Young Holt Unlimited had a song titled "Ain’t
There Something Money Can’t Buy," but they should have written one called "Ain’t There Something We Can’t Do" - a bold
statement of their effortless versatility. Bassist/Cellist Eldee Young and omni-percussionist Isaac "Red" Holt parlayed
years of experience, study and pop/jazz stardom as founding members of The Ramsey Lewis Trio into a franchise of their
own – a people pleasing sound with "legitimate" music roots. They entertained their way into hearts around the globe
with infectious hits and down home live shows. They may as well have cut their name down to YHU because they gave master
classes in groove…night after night, song after song.
Both Eldee Young and Isaac Holt studied at Chicago’s American Conservatory of Music.
Eldee began his professional career as a guitarist, later switching to upright bass yet gaining his widest renown for
introducing bowed cello to the sound of soul music. Relatively small in height yet with Olympian skills and a blindingly
bright personality (and smile), Mr. Young was sometimes referred to as "the diminutive string man."
Isaac first flexed his percussive talents into early gigs with jazz sax giants such as Lester Young and James Moody.
Known to make music out of everything INCLUDING the kitchen sink, Mr. Holt never settled for a drummer’s "place" in the
shadows. He was strictly foreground, making any music that he played a part in leap to life.
The friends met in the early '50s in Chicago and first worked together in a seven-piece band called The Westside Cleffs,
a group that briefly included a young pianist named Ramsey Lewis. But the members were split up with the advent of the
Korean War. Later, Ramsey got back together with Eldee and Red, forming a trio first known as the Gentlemen of Swing and
eventually settling on The Ramsey Lewis Trio. In 1956, they began recording for Chicago's legendary Chess Records' jazz
subsidiary, Argo, later switching over to its Cadet imprint. Over the next 10 years, the team recorded almost twice as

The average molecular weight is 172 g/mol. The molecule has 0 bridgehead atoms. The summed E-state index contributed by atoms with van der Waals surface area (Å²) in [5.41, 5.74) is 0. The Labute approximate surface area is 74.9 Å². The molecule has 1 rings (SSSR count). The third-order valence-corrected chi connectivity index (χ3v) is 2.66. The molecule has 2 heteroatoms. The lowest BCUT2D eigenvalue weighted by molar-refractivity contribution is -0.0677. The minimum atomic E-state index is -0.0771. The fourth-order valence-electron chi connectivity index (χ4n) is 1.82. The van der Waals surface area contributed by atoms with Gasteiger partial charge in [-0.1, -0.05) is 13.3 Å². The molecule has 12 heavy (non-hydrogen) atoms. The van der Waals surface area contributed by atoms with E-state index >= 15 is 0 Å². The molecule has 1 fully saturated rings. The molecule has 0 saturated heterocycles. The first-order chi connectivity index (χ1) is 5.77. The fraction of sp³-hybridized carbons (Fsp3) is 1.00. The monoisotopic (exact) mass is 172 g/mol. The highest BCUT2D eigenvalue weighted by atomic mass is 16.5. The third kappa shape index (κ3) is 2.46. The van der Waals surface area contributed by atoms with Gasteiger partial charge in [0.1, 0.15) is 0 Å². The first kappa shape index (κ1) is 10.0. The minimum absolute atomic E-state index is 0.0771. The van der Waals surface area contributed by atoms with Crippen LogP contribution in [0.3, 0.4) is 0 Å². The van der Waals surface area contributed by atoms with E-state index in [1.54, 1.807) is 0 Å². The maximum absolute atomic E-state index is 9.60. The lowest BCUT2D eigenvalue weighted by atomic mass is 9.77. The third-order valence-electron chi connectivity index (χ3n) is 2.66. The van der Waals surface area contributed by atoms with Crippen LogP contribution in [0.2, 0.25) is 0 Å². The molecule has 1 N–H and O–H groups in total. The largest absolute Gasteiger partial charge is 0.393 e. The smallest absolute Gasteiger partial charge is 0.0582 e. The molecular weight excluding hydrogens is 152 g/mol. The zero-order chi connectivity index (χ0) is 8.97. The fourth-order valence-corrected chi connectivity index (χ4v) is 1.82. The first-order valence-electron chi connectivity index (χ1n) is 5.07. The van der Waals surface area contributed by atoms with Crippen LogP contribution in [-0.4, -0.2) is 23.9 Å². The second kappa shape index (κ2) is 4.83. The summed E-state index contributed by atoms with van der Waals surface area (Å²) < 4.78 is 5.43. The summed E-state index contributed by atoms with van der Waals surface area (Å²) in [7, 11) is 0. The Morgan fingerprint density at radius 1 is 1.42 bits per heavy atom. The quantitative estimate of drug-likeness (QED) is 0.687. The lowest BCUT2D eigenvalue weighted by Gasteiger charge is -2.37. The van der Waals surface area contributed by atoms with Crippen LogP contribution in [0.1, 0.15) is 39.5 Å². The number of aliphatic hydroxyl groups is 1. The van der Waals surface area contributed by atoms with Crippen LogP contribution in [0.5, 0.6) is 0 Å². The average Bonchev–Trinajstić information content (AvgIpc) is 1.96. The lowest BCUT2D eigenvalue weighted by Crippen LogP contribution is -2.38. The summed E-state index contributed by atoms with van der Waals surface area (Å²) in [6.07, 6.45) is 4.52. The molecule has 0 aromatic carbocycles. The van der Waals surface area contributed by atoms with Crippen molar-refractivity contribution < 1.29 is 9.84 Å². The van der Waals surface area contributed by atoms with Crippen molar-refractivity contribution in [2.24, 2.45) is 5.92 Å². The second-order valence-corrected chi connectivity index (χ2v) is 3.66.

many albums with varying themes, from their cherished Sounds of Christmas LPs to the revealingly titled Bach to the
The Ramsey Lewis Trio hit its commercial peak in 1965 with the release of the album The In Crowd, the title track of
which was a cover of the Dobie Gray party hit. The trio's instrumental rendition debuted on August 21st, soared to the
#2 position on Billboard's R&B chart where it sat for three weeks straight, and went to #5 on the Pop chart. The album,
recorded live at the Bohemian Caverns in Washington, D.C., stayed on the charts for 47 weeks, peaking at #2. Both single
and album were certified Gold-sellers and The Ramsey Lewis Trio won a Grammy for the single the next year in the
category Best Instrumental Jazz Performance-Small Group.
Following this triumph, Ramsey decided he wanted the terms of the trio's partnership to change, acknowledging him as the
leader with Red and Eldee as working under him. The duo frowned on this, resulting in a parting of the ways. Red and
Eldee marched across town to Nat Tarnopol’s Brunswick Records with a demo of their own Young Holt Trio, which originally
included Evanston, Illinois-native Hysear Don Walker on piano. Walker had studied music at Northeastern University and
accompanied jazz vocalists Bill Henderson, Joe Williams and Mose Allison.
Though their first album contained covers of middle of the road material such as Bobby Hebb’s "Sunny" and Sinatra’s
"Strangers In The Night," The Young Holt Trio knocked one out of the park their first time at bat with a simple audience
participation number called "Wack Wack," a ditty that - like magic - turned ladies' mini-skirts into salt shakers. With
"Wack Wack," the group grooved its way from jazz spots to hipper dance clubs like Los Angeles' Whiskey A Go Go. The trio
hit upon a fun formula that they further exploited in their Return to Wack Wack Pond, "Funky Duck," and the single-only
release "Give It Up" (a 12-bar blues cocktail of Mongo Santamaria's Latin Jazz vibe stone cold filtered through The
Beatles' "Day Tripper" and The Capitols' "Cool Jerk").
Their next album returned them to the Bohemian Caverns for On Stage, a glance back at their golden past with Ramsey
Lewis. But looking ahead, it was on this album that Isaac and Eldee changed their name to Young-Holt Unlimited, hinting
at the expansive sound of things to come.
Their third album The Beat Goes On also ran the gamut of covers, only this time the group escorted the originals into
some far more original territory. For "Listen Here," a million-seller for innovative Chicago sax legend Eddie Harris,
YHU flip the script into a sunglasses-at-night, outer space groove, phase-shifting the emphasis to Red on drums and